This article is a companion piece to the Sudden Emergency podcast episode of Rathbone Group’s On Subrogation series, a free educational resource for insurance professionals, where our attorneys discuss the nuances of the subrogation process. In this episode, insurance attorney Jason Sullivan talks about the Sudden Emergency Doctrine as it applies to contributory and comparative fault, as well as defines what a “sudden emergency” is.

A sudden emergency defense is accepted when a subrogation attorney can prove that “through no fault at all of the defendant (the insured), there was a sudden and unexpected situation that caused the loss”. These three factors are all-important:

  1. The situation was sudden.
  2. The situation was unexpected.
  3. The defendant had no hand in creating the sudden and unexpected situation.

The reason States began to adopt sudden emergency defenses is because, under contributory fault, if the insured was even 1% responsible for the incident, they were barred from seeking any recovery. For instance, say your insured was cut off by a car on the highway, giving them less than one moment to decide whether to hit the car, swerve to the left or right, or slam the brakes. 

The motorist who cut your insured off will claim that, regardless of what choice was made, it wasn’t completely right. Since it is contributory fault, even though the other motorist’s actions were tortious, your insured cannot pursue recovery. Sudden emergency doctrines arose across the country protecting people in situations where there was no other choice but to react on impulse. 

As states have moved towards comparative fault, the sudden emergency doctrine has taken a back seat in many jurisdictions. Montana and Missouri, for instance, no longer give sudden emergency directions to juries. They have found it is confusing, and that the jury should make the decision based through negligence principles without further instruction needed.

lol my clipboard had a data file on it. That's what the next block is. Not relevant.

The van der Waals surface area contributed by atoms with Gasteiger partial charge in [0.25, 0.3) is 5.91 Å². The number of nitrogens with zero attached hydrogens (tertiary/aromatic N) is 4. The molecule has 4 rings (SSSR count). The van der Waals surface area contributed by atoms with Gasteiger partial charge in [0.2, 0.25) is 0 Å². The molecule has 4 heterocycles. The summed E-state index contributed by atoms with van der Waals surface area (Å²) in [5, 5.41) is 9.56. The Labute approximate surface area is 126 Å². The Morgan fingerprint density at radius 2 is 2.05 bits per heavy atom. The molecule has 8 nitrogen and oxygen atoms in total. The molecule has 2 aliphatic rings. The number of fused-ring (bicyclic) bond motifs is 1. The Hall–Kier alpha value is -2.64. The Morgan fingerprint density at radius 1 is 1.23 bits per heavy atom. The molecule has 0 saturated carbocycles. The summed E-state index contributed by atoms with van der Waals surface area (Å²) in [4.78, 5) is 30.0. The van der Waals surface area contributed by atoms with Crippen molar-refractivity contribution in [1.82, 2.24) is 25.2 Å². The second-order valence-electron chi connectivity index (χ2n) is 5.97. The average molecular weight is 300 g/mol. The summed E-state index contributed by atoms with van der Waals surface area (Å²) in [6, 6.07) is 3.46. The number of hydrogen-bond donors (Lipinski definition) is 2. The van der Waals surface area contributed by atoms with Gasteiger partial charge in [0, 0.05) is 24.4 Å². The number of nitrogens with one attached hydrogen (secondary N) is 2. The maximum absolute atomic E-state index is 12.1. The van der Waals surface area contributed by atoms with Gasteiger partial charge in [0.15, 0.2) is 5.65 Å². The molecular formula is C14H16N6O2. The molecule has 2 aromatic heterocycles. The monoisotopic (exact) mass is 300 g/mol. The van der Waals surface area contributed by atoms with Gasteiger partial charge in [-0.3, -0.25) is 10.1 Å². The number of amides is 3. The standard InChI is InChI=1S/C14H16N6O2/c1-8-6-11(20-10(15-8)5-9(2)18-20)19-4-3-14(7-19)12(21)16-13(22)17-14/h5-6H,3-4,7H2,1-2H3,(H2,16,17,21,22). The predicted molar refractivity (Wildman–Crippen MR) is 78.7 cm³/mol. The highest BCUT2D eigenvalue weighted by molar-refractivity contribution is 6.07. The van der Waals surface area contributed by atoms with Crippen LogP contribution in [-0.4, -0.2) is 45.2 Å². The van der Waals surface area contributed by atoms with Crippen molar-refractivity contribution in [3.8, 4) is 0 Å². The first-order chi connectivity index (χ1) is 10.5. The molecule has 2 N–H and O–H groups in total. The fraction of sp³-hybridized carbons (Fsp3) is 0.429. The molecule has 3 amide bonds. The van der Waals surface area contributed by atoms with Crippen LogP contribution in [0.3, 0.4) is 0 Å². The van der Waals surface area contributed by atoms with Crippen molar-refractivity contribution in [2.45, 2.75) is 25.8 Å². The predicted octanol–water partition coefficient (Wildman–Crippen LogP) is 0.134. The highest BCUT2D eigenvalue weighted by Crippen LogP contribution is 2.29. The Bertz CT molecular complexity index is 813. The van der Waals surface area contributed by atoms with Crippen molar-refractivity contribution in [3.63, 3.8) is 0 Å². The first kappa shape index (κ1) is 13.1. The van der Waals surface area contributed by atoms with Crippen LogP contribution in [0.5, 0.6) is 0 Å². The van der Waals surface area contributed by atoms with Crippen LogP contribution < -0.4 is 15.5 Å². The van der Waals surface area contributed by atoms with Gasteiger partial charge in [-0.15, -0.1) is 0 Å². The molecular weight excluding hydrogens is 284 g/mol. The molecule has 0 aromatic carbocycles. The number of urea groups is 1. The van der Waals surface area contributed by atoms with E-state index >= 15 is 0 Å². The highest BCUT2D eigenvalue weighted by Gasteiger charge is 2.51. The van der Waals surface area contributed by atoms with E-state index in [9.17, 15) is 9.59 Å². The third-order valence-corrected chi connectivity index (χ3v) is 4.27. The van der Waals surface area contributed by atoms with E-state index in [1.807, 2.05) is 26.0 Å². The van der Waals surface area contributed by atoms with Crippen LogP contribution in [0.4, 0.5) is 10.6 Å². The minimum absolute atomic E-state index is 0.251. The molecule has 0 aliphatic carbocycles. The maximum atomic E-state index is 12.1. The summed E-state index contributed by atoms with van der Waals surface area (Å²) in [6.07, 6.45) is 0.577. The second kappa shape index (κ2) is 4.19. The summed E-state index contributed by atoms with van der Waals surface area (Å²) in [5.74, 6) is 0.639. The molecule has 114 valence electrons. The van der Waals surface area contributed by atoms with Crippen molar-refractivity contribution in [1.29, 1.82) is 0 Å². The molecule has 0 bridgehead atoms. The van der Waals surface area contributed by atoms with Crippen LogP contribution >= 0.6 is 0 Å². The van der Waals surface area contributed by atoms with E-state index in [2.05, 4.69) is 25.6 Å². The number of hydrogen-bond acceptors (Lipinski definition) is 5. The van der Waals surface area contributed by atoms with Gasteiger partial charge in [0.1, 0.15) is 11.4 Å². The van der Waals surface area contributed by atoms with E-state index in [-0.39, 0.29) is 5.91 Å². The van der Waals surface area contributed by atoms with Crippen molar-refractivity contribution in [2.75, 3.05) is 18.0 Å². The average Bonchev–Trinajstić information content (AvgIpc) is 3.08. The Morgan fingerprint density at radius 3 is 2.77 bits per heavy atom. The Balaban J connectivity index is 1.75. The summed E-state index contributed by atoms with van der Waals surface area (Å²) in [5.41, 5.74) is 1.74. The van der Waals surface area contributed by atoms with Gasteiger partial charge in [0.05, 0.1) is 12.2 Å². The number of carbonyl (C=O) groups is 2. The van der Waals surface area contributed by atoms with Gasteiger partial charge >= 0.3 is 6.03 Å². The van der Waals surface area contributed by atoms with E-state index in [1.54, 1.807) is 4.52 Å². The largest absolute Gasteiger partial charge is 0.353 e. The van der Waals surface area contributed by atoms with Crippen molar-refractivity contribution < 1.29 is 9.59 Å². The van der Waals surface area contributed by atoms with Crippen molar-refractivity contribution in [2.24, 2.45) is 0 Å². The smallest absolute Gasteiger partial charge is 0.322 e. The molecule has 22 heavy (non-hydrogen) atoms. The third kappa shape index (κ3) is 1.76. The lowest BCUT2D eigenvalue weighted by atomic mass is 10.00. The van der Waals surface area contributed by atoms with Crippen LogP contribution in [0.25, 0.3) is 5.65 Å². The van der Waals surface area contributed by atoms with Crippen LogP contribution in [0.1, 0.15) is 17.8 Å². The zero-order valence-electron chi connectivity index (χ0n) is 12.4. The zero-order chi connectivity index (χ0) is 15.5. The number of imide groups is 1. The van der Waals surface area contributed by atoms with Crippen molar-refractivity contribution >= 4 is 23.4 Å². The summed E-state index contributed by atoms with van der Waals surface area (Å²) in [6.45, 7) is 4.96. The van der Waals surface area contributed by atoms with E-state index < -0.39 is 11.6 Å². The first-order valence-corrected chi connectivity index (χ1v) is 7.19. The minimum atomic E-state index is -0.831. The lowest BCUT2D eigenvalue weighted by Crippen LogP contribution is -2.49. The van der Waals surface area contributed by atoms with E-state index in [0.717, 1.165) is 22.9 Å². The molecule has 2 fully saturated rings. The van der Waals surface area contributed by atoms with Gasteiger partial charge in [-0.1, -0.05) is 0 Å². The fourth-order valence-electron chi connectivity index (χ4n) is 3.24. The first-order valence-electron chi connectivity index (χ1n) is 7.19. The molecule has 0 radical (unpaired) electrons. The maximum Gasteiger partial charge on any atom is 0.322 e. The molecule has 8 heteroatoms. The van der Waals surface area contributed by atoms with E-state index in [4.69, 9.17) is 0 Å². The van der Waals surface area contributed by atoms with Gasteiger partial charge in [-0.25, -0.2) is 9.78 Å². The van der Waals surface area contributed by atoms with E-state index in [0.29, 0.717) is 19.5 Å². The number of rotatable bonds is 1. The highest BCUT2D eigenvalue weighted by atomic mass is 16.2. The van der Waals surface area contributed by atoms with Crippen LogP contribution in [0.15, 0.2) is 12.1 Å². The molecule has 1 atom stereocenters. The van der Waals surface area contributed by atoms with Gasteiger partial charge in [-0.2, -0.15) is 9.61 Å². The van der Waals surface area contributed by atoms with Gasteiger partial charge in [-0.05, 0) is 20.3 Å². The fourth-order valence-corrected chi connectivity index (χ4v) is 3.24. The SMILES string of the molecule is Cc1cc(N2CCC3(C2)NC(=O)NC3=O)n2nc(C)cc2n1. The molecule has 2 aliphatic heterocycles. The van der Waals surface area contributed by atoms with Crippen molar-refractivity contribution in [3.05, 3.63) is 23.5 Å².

Other states limit sudden emergency jury instructions on a case-by-case basis. And still, other States still give sudden emergency instructions. These States find that, even though they are looking at comparative fault, a sudden emergency still contributes to determining total fault in an insurance recovery lawsuit.

Sudden emergency defenses and differences in comparative fault throughout the country are more of the many reasons insurance carriers need subrogation law firms that work nationwide and understand the nuances of law in a given state.

Was it Really a Sudden Emergency? Determining the Veracity of a Claim

So, how does an attorney subrogating an auto insurance dispute proceed when faced with a case where the sudden emergency defense applies?

  1. Was the situation sudden? 

In Pennsylvania, suddenness is determined by whether or not an object was in motion. If an object is stationary, the driver has a duty of care to be aware of what is ahead and avoid hitting it. Contrarily, if an object is thrown into a driver’s path, a sudden emergency exists. This does not apply in every state, but provides insight into how courts break things down.

  1. Was the situation unexpected? 

There are certain situations where a reasonable driver should expect that something or someone may enter the road suddenly. Consider places like school zones, residential neighborhoods and active construction areas.

  1. Was the situation the fault of the party themselves? 

If your insured was driving 45 mph in a 15 mph residential neighborhood, a child runs out into the street in front of them, and in response your insured swerves to avoid them, hitting a person’s house, a sudden emergency defense is not viable. It is the fault of the insured: they were speeding, so they were the reason the sudden emergency existed.

Our last piece of advice for a subrogation team faced with a sudden emergency claim? Always be very skeptical of sudden emergency defenses. Was there anything that party did to create the circumstances that created the emergency? If not, was it really sudden and unexpected? Would a reasonable driver have expected that situation to happen at that time or place?

For more on this and dozens of other topics on the right of subrogation, insurance law, and the process of pursuing recovery, visit Rathbone Group’s podcast library and YouTube channel for more episodes of On Subrogation. Have a subject you would like to know more about that we haven’t yet discussed? Email us at [email protected] to see your question answered on a future episode.